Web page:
High earners in a stock market game have brain patterns that can predict market bubbles
If you're so smart, why aren't you rich? It may be that, when it comes to stock market success, your brain is heeding the wrong neural signals.
In a study in the Proceedings of the National Academy of Sciences this week, scientists at the Virginia Tech Carilion Research Institute and Caltech found that, when they simulated market conditions for groups of investors, economic bubbles—in which the price of something could differ greatly from its actual value—invariably formed.
Even more remarkably, the researchers discovered a correlation between specific brain activity patterns and sensitivity to those bubbles.
"Stock market bubbles form when people collectively overvalue something, creating what economist Alan Greenspan once famously called 'irrational exuberance,'" said Read Montague, director of the Human Neuroimaging Laboratory at the Virginia Tech Carilion Research Institute and one of the study's senior authors. "Our experiments showed how the collective behavior of market participants created price bubbles, suggesting that neural activity might offer biomarkers for the evolution of such bubbles."
Montague and colleagues enrolled 320 subjects in a market-trading simulation game. Up to two dozen participants played in each of 16 market sessions, with two or three participants simultaneously having their brains scanned using functional magnetic resonance imaging, or fMRI, a noninvasive technique that allows scientists to use microscopic blood-flow measurements as a proxy for brain activity.
At some point during the 50 trading periods of each session, a price bubble would invariably form and crash. The scientists had suspected that crowd cognition would result in some bubble formation, though they had not expected it to happen every time.
What surprised the scientists even more were the distinctive brain activity patterns that emerged among the low earners and high earners.
Traders who bought more aggressively based on activity in one brain region, the nucleus accumbens, earned less.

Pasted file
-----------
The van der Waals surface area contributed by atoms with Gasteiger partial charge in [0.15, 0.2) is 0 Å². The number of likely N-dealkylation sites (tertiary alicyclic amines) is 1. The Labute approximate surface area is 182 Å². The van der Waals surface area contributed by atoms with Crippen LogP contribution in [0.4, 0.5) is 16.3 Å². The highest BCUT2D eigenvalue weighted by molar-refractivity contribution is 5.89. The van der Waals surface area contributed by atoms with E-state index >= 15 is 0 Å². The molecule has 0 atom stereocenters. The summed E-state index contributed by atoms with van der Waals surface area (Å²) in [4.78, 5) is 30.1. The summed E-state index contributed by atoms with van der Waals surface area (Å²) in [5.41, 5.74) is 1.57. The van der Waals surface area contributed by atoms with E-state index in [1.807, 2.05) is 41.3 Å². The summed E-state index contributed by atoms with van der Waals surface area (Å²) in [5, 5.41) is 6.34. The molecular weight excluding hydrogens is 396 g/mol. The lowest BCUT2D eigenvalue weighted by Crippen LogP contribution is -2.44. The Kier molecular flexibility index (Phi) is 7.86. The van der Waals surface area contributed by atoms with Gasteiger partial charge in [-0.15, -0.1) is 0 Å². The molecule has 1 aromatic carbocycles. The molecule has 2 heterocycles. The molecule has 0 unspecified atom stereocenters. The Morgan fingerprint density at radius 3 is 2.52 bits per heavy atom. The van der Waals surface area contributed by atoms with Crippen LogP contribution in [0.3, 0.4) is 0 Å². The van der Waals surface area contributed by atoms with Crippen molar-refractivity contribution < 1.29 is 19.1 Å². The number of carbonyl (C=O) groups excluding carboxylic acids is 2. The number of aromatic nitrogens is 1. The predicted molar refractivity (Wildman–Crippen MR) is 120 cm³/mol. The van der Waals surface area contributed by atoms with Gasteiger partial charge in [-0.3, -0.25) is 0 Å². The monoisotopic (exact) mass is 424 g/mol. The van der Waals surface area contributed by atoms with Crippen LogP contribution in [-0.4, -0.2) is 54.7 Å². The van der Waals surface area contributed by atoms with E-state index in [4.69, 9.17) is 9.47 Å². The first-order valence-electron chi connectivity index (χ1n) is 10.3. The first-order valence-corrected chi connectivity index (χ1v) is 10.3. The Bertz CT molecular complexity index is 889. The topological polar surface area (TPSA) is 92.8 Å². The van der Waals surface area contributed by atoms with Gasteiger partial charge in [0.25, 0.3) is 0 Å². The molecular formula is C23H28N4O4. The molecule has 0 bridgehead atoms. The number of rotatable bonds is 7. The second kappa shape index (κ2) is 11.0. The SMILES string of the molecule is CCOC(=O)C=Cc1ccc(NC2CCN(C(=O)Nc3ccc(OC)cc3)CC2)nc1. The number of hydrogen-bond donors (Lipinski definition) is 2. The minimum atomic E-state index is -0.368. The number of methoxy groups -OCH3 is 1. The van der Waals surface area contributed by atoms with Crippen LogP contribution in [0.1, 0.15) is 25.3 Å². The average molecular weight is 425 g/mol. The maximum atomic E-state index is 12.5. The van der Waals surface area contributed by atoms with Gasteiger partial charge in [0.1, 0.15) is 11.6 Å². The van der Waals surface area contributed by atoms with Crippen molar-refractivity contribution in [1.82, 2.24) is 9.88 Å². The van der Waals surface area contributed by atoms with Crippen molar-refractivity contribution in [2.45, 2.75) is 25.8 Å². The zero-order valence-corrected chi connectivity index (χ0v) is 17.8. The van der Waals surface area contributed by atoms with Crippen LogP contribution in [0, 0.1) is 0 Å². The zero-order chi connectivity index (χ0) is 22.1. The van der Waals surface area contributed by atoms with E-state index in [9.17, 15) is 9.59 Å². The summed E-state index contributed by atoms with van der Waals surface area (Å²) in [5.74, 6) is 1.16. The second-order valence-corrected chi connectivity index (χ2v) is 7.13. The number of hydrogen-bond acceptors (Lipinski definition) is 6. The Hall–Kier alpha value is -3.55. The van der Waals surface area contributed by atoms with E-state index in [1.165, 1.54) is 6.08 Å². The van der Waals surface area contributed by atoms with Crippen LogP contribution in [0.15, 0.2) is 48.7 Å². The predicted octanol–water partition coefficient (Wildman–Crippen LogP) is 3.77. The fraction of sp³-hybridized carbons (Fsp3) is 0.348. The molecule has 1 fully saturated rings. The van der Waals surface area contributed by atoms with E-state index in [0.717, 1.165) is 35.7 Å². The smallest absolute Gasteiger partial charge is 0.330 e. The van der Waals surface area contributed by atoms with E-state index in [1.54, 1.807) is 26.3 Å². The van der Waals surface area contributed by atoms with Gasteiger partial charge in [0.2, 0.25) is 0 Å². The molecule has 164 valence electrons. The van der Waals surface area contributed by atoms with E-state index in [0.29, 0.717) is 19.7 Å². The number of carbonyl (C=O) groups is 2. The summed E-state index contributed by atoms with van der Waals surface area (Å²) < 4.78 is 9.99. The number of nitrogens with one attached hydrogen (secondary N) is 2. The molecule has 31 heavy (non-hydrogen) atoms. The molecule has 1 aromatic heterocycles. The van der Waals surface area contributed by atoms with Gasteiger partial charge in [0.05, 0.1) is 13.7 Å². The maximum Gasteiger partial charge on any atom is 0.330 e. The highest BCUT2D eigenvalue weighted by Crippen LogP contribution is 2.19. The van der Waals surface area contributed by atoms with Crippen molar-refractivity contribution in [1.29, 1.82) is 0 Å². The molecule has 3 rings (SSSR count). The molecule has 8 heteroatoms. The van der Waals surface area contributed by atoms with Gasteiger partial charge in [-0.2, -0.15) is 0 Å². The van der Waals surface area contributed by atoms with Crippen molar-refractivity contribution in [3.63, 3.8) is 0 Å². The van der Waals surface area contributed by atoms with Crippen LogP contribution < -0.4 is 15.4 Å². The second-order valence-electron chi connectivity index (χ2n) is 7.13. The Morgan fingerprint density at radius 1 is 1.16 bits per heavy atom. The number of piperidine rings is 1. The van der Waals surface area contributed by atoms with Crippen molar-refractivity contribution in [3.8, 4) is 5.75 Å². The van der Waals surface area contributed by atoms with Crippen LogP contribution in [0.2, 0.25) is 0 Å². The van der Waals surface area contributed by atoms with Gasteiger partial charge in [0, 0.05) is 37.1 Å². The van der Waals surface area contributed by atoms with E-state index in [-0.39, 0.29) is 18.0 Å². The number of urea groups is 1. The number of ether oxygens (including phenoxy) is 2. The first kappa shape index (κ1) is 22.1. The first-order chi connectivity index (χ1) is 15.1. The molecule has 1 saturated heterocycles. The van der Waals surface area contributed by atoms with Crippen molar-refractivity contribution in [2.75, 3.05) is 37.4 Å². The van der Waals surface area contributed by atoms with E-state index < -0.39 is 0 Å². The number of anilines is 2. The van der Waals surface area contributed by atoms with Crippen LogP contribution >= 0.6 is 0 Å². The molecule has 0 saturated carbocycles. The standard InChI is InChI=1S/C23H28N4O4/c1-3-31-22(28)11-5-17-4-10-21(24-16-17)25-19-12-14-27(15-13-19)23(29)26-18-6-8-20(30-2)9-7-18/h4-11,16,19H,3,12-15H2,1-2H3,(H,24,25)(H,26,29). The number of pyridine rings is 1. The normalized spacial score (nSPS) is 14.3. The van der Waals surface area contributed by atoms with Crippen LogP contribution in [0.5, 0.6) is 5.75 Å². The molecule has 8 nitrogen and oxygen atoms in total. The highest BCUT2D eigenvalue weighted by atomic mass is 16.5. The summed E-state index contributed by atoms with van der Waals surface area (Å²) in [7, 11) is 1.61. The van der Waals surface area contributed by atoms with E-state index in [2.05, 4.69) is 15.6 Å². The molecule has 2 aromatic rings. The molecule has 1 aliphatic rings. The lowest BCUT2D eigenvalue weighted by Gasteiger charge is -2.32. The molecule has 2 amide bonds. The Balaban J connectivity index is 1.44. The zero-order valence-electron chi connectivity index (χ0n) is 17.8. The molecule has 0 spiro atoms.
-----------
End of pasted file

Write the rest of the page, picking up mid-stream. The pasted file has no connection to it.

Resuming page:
In contrast, the high earners seemed to ignore nucleus accumbens activity in favor of the anterior insular cortex, a brain area active during bodily discomfort and unpleasant emotional states.
Just before a bubble peaked – as their brain scans were revealing an increased activity in the anterior insula – the high earners would begin to sell their shares.
The scientists believe the high earners' brain activity may represent a neural early warning signal of an impending crash.
"It's notoriously hard to identify stock market bubbles and predict crashes by tracking price fluctuations alone," said Colin Camerer, a behavioral economist at Caltech and the study's other senior author. "This experimental method is ideal for understanding the neuropsychology of bubble formation, because we can control the fundamental values and use both prices and brain activity to figure out why bubbles form and crash."
The model may also shed light on other contexts in which groups – and individuals – overvalue something, Montague said.
"This neurobehavioral metric could be used to help quantify situations in which people place excessive value on poor choices, such as drug addiction, compulsive gambling, or overeating," he said.
Montague, who uses computational models to understand neuropsychiatric conditions, noted that the study could not have been conducted without two relatively new additions to the neuroscientist's toolbox: fMRI and hyperscanning.
Hyperscanning, a cloud-based technique that enables multiple subjects in different brain scanners to interact in real time, whether across rooms or across continents, allows scientists to study live human interactions.
Montague likens the technique, which he and his team developed just over a decade ago, to being able to eavesdrop on an entire cocktail party conversation, rather than the monologue fMRI enables.
Why eavesdrop at all?
"We're wired to be social," Montague said. "People are exquisitely sensitive to the social gestures of others, and understanding that sensitivity may provide important clues not just to personal and group interactions, but to mental disorders as well. At the heart of many mental disorders is a deficit in the ability to interact with others."
Montague, who also directs the Virginia Tech Carilion Research Institute's Computational Psychiatry Unit, plans to explore the promise of mindfulness training in moderating one's own brain activity, as well as research into real-world applications, including stock markets.
"The brain can provide us with valuable information about what someone may be perceiving about the market and what they're likely to do next," Montague said. "That gut feeling the high earners had? It was all in their heads."